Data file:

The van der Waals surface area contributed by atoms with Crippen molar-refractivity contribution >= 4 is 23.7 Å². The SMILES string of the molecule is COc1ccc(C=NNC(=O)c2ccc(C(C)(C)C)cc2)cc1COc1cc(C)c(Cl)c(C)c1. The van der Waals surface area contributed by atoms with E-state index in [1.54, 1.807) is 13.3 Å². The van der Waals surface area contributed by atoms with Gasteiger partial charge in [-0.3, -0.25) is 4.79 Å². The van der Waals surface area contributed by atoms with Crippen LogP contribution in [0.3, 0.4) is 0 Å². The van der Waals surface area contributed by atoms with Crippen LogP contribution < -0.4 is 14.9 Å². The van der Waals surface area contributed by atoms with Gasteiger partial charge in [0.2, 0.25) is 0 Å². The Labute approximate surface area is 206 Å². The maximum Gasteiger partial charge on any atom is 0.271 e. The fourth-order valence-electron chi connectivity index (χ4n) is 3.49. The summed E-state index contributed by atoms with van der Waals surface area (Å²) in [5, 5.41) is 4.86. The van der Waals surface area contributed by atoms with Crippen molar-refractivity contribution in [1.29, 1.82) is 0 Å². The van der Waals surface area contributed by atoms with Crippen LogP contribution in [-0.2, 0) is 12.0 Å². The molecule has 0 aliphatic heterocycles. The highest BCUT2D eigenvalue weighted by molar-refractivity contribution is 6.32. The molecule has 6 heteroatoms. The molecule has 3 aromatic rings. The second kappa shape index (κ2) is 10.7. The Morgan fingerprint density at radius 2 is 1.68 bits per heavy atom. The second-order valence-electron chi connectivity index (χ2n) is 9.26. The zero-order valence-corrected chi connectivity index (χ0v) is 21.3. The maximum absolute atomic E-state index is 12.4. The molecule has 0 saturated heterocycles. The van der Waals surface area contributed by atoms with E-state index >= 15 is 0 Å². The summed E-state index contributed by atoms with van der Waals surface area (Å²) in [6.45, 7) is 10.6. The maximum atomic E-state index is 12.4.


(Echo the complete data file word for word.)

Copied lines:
The van der Waals surface area contributed by atoms with Crippen molar-refractivity contribution >= 4 is 23.7 Å². The SMILES string of the molecule is COc1ccc(C=NNC(=O)c2ccc(C(C)(C)C)cc2)cc1COc1cc(C)c(Cl)c(C)c1. The van der Waals surface area contributed by atoms with E-state index in [1.54, 1.807) is 13.3 Å². The van der Waals surface area contributed by atoms with Gasteiger partial charge in [-0.3, -0.25) is 4.79 Å². The van der Waals surface area contributed by atoms with Crippen LogP contribution in [0.3, 0.4) is 0 Å². The van der Waals surface area contributed by atoms with Crippen LogP contribution < -0.4 is 14.9 Å². The van der Waals surface area contributed by atoms with Gasteiger partial charge in [0.2, 0.25) is 0 Å². The Labute approximate surface area is 206 Å². The maximum Gasteiger partial charge on any atom is 0.271 e. The fourth-order valence-electron chi connectivity index (χ4n) is 3.49. The summed E-state index contributed by atoms with van der Waals surface area (Å²) in [5, 5.41) is 4.86. The van der Waals surface area contributed by atoms with Crippen molar-refractivity contribution in [1.29, 1.82) is 0 Å². The van der Waals surface area contributed by atoms with Crippen LogP contribution in [-0.2, 0) is 12.0 Å². The molecule has 0 aliphatic heterocycles. The highest BCUT2D eigenvalue weighted by molar-refractivity contribution is 6.32. The molecule has 6 heteroatoms. The molecule has 3 aromatic rings. The second kappa shape index (κ2) is 10.7. The Morgan fingerprint density at radius 2 is 1.68 bits per heavy atom. The second-order valence-electron chi connectivity index (χ2n) is 9.26. The zero-order valence-corrected chi connectivity index (χ0v) is 21.3. The maximum absolute atomic E-state index is 12.4. The molecule has 0 saturated heterocycles. The van der Waals surface area contributed by atoms with E-state index >= 15 is 0 Å². The summed E-state index contributed by atoms with van der Waals surface area (Å²) in [6.45, 7) is 10.6. The maximum atomic E-state index is 12.4.